Emerging Themes: Sustainability- Climate Change and Air Quality

Background

Given that cities now house majority of the world’s population and contribute significantly to the global GDP, they inherently assume responsibility for most of the world’s carbon emissions. Although cities occupy less than 2% of the Earth’s surface, they consume roughly 78% of the world’s primary energy and produce more than 60% of all carbon dioxide and significant amounts of other greenhouse gas emissions, mainly through energy generation, vehicles, industry, and biomass use. In India, cities generate two-thirds of GDP, 90% of tax revenues, and the majority of jobs, with just a third of the country’s population.  It is projected that by 2030, while the urban population of India shall grow to 40.76% of the total population, the share of GDP contributed by urban areas shall touch approximately 70%. However, while the urban sector contributions to the country’s GDP increase, at the same time, the domestic power consumption in urban areas was three times that of the domestic power consumption in rural areas. There is a strong two-way relationship between economic development and energy consumption.  Energy, regardless of the source, is a primary need for development. City-related production, mobility and transport, infrastructure and urban density, as well as private households, lead to a substantial increase in urban energy demand.  However, this in turn leads to increased economic prosperity required for fueling urbanisation.

Yet, as the global climate change concerns rise with increased frequencies of unnatural weather occurrences, cities assume a greater role in moving towards sustainable resources of energy and utilisation patterns of those resources. In the business as usual scenario, cities become increasingly vulnerable to exposure to degrading air quality and susceptibility to natural hazards. Indian cities have begun to experience these effects especially with the variations in rainfall patterns. Over the last ten years, significant occurrences of  high intensity rain and flash flooding has been seen in coastal cities of Mumbai (2005), Chennai (2015), Vishakhapatnam (2014), Srinagar (2014) and Surat (2006, 2013). While the coastal cities are most vulnerable to flooding and cyclonic winds, the hill cities experience landslides. The landlocked cities such as Delhi and Indore are now estimated to suffer from droughts and heat waves. Delhi also has the dubious distinction of the most polluted city in the world especially for air quality.

Thus, cities have to adopt multiple strategies, firstly invest in climate resilient infrastructure to mitigate the risks of human and capital loss if and when climate change events occur, secondly incentivise urban infrastructure of housing, waste management, sewage and sanitation and power supply to move to a reduce, recycle and reuse model and finally introduce behavioural change to sustainable modes especially in transportation. The National Smart Cities Mission provided a perfect vehicle for integrating these sustainability objectives of climate resilience and green growth within the national development strategy.  The core infrastructure elements of Smart Cities include assured electricity supply and efficient urban mobility and public transport. Access to affordable and reliable electricity is critical for the development of the cities. For example, e-mobility is a critical aspect of a smart city which can be implemented by providing uninterrupted power.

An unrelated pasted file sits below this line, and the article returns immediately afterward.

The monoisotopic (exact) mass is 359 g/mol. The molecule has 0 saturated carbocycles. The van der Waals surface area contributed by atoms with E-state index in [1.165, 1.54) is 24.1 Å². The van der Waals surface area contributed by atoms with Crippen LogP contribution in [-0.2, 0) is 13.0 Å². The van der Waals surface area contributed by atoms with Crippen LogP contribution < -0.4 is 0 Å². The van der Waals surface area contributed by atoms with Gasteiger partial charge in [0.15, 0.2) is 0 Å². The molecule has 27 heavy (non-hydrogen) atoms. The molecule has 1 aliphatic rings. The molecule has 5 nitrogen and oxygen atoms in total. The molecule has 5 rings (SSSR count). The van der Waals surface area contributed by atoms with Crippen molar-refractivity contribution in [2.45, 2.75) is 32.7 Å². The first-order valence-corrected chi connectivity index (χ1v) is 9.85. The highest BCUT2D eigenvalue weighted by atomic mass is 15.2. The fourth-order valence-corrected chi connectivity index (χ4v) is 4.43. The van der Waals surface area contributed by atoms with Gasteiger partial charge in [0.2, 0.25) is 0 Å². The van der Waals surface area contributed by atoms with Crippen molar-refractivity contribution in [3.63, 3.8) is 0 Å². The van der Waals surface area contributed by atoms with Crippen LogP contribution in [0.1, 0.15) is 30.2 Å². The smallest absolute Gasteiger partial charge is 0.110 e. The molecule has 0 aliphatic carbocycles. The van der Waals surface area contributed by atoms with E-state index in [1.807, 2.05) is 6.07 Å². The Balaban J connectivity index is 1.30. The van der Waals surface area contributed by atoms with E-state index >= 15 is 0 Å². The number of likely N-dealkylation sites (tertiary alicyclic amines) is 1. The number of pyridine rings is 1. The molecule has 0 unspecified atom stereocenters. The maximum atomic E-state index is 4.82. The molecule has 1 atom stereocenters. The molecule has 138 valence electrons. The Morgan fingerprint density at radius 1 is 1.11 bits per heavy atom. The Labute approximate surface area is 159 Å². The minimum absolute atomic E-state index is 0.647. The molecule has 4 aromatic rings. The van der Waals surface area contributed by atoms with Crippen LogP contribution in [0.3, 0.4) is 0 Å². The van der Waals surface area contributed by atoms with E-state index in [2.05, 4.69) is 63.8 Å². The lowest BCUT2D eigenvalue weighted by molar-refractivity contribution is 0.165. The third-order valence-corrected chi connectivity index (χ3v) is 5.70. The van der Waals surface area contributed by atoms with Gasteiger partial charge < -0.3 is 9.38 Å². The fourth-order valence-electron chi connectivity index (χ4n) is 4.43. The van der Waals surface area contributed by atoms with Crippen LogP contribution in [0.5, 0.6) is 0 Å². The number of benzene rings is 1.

Sustainability Planning in SCPs

The Smart City models support compact urban growth thereby reducing the environmental impacts of sprawl and focus on the development of dense, socially mixed neighbourhoods that promote human-scale urban environments and healthy public green spaces to maintain livability. They also promote transit oriented development (TOD) and focus on smarter transport systems including Bus Raid Transits (BRTs), bicycle and car sharing, smarter traffic management systems, electric vehicles and are complemented by smarter urban utilities including efficient energy using renewable energy sources, waste and water management systems, street lighting technology, smart grids and more efficient buildings, both via retrofitting and redevelopment.